Eve is a transgender woman living in rural southern Louisiana. She was molested as a child and left home as a teenager. Homeless and alone, she was forced to trade sex for survival. During this time, she was arrested and charged with a Crime Against Nature, an archaic Louisiana law originally designed to penalize sex acts associated with gays and lesbians.
Eve, who asked that we not reveal her real name or age, spent two years in prison. During her time behind bars she was raped and contracted HIV. Upon release, she was forced to register in the state’s sex offender database. The words “sex offender” now appear on her driver’s license. “I have tried desperately to change my life,” she says, but her status as a sex offender stands in the way of housing and other programs. “When I present my ID for anything,” she says, “the assumption is that you’re a child molester or a rapist. The discrimination is just ongoing and ongoing.”
Eve was penalized under Louisiana’s 205-year-old Crime Against Nature statute, a blatantly discriminatory law that legislators have maneuvered to keep on the state’s books for the purpose of turning sex workers into felons. As enforced, the law specifically singles out oral and anal sex for greater punishment for those arrested for prostitution, including requiring those convicted to register as sex offenders in a public database. Advocates say the law has further isolated poor women of color in particular, including those who are forced to trade sex for food or a place to sleep at night.
In 2003, the Supreme Court outlawed sodomy laws with its decision in Lawrence v. Texas. That ruling should have invalidated Louisiana’s law entirely. Instead, the state has chosen to only enforce the portion of the law that concerns “solicitation” of a crime against nature. The decision on whether to charge accused sex workers with a felony instead of Louisiana’s misdemeanor prostitution law is left entirely in the hands of police and prosecutors.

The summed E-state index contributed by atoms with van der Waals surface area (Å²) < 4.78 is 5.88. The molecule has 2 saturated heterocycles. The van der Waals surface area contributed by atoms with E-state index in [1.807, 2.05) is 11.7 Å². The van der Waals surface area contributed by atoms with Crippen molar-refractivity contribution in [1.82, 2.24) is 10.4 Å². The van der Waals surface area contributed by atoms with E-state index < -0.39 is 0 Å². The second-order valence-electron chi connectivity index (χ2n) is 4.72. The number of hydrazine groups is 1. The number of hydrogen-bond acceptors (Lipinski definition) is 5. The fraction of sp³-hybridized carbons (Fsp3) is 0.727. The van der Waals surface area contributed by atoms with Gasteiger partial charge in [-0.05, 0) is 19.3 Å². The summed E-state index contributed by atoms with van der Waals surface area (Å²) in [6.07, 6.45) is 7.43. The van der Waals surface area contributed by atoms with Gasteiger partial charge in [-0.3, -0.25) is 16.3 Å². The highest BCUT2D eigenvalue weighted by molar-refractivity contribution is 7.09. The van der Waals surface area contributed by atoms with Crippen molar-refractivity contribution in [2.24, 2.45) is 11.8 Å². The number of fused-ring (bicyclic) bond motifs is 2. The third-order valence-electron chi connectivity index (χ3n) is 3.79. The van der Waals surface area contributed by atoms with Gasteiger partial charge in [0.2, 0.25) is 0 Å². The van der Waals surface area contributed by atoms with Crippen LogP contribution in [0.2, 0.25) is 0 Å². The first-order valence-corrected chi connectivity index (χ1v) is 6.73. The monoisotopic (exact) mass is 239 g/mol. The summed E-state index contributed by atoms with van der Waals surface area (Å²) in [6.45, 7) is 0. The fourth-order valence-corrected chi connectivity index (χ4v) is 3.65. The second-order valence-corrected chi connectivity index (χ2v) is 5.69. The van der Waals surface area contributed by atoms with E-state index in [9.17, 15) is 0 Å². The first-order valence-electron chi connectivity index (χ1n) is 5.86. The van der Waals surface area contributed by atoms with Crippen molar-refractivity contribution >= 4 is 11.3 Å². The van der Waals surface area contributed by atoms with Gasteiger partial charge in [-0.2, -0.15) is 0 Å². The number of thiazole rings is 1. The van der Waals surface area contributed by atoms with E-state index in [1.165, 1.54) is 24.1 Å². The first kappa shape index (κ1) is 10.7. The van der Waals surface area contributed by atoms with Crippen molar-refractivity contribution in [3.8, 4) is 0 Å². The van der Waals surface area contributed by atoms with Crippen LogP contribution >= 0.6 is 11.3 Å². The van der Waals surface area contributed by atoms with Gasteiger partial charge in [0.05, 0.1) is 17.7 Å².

“This leaves the door wide open to discriminatory enforcement targeting poor black women, transgender women, and gay men for a charge that carries much harsher penalties,” says police misconduct attorney and organizer Andrea J. Ritchie, a co-counsel in a new federal lawsuit challenging the statute.
Colorlines was the first national outlet to bring a focus on this issue, with a January 2010 story that gave voice to some of the people who have been victimized by this statute. Last month, attorneys from New Orleans-based and national organizations brought a federal civil rights complaint against the law and advocates express hope that this legal challenge will finally put this official discrimination to an end.
Racial Discrimination in Registries
A media-fueled national panic about child molesters has brought sex offender registries to every state. But advocates warn that, across the U.S., these registries have been used disproportionately against African Americans and other communities of color, and are often used for purposes outside of their original intent. “All you have to do is look at the pictures on the registries,” says Paul Shannon of the Reform Sex Offender Laws Project. “You can’t help but be struck by the percentage of black men.”
Because each registry is set up in different ways and most do not keep statistics on racial demographics, national comparisons are hard to come by. However, evidence suggests that racial disparities exist across the U.S. In Cook County, Illinois, for example, African Americans are about 26 percent of the population, but 57 percent of those on the sex offender registry, while in North Dakota, an African American is almost 15 times more likely to be on the registry than a white resident. In 2006, the New York Civil Liberties Union found that African Americans were up to six times more likely to be on the registry in that state, noting that in Suffolk County, African Americans represent under 7 percent of the population and 42 percent of the county’s “level 3” sex offenders.
Louisiana, however, is the only state in the U.S. that requires people who have been convicted of crimes that do not involve minors or sexual violence to register as sex offenders.
In 1994, Congress passed Megan’s Law, also known as the Wetterling Act, which mandated that states create systems for registering sex offenders. The act was amended in 1996 to require public disclosure of the names on the registries and again in 2006 to require sex offenders stay in the public registry for at least 15 years.
Megan’s Law was clearly not targeted at prostitution. However, Louisiana lawmakers opted to apply the registry to the crimes against nature statute as well, and at that moment started down the path to a new level of punishment for sex work. “This archaic law is being used to mark people with modern day scarlet letter,” says attorney Alexis Agathocleus of the Center for Constitutional Rights, another party in the lawsuit. “Inclusion on the sex offender registry violates basic constitutional equal protection principles and constitutes cruel and unusual punishment.”